Hey, I came to this blog through one of Anna’s friends (PG’s mom) and I have been so abundantly blessed, even though I’ve only made it back this far! This post whacked me upside the head. I find that I’m ashamed of even TRYING to be feminine, lovable, or a home-maker since no man has yet asked me to be. You beat one lie, you find another. 🙂 Thanks for being honest and, in a way, holding us all accountable and reminding us to rise above our more pathetic moments. I’ve come a long way in this area over the past few years but these posts affirm where I’m thinking right (helpful) and point out where I’m letting lies back in. Brilliant.

  2. Livs says:

    Hello Anna,
    The timing was perfect.. I went out on Saturday night with all my “married friends” for dinner… Upon my return had such a horrible conversation with God. I wanted to “break up” with God. As I travelled was home on Monday, I asked God the reason for me being in this position, the reason for seeming to have a mediocre life, mediocre job, no husband. By this time I was angry. But thank God, for another day, another opportunity.
    I woke up with the song: ” Jesus is all the world to me, my Life, my Joy, my all”..
    Who else can we put our trust in? He is Marvelous and worthy, and he will make everything beautiful….

  3. Gretchen says:

    Thank you for this. I had never really connected a lot of my “singleness struggles” with shame until recently. Your post pointed out more ways that these feelings are rooted in shame, and also emphasized the truth that combats them. It was helpful today when, during my beginner language class, I had to give a presentation on my family. I showed a photo of my mother, siblings, their spouses and kids and me and explained about them. When the outspoken 20-year-old girl in the front row said “Where’s your husband?” I was able to focus on coming up with the right foreign language words to say “I don’t have one” and not get all upset that she had just called huge attention to my late 30’s singleness in front of the whole class!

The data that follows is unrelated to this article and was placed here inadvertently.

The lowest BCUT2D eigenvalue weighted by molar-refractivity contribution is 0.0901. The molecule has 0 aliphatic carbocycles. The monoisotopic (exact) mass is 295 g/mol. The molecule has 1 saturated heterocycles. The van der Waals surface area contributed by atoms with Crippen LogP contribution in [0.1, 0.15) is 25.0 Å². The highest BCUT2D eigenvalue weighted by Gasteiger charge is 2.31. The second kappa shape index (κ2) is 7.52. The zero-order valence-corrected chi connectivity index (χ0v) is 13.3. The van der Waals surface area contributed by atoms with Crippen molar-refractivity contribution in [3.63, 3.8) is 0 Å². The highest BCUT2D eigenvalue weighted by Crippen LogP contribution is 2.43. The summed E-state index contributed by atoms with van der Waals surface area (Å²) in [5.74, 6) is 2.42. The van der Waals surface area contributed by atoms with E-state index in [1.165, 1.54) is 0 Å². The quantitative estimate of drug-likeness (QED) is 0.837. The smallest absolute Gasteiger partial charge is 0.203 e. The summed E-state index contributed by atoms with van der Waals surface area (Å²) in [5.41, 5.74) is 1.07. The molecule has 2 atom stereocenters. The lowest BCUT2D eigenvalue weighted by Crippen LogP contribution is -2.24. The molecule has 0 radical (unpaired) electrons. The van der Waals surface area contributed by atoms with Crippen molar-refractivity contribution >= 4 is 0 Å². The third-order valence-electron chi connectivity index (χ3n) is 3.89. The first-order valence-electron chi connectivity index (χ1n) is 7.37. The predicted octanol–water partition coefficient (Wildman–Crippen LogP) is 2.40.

• fast. pray. says:

      Wow. I’ve so had situations similar to that. And, I hadn’t really connected a lot of my “singleness issues” to shame until recently either. I feel like it makes it easier to combat on some level– not that it’s easy– but that I’m able to specifically speak truth into my heart that I have nothing to be ashamed of in Christ. (And, neither to do you!)

      –Anna

  4. LB says:

    Your post was perfect timing. I wrestled with shame a lot this weekend–shame that at my age I am not married, no kids, and living with roommates. Thank you for sharing truth to combat such lies.

  5. Kara says:

    Anna, thank you so much for your post. I needed this reminder as I have recently left a career and feel so lost. I am found by God, not a husband or children, and He is all I really need. I appreciate your honesty and vulnerability. Please keep writing for us.

    • fast. pray. says:

      I’m so glad God can use my words. I am in the midst of a job search, and it’s been frustrating that I can’t seem to “get a job” or a “date.” Really, its up it God, and I’m glad He’s able to meet me–and all of us where we are! –Anna

  6. amy_s. says: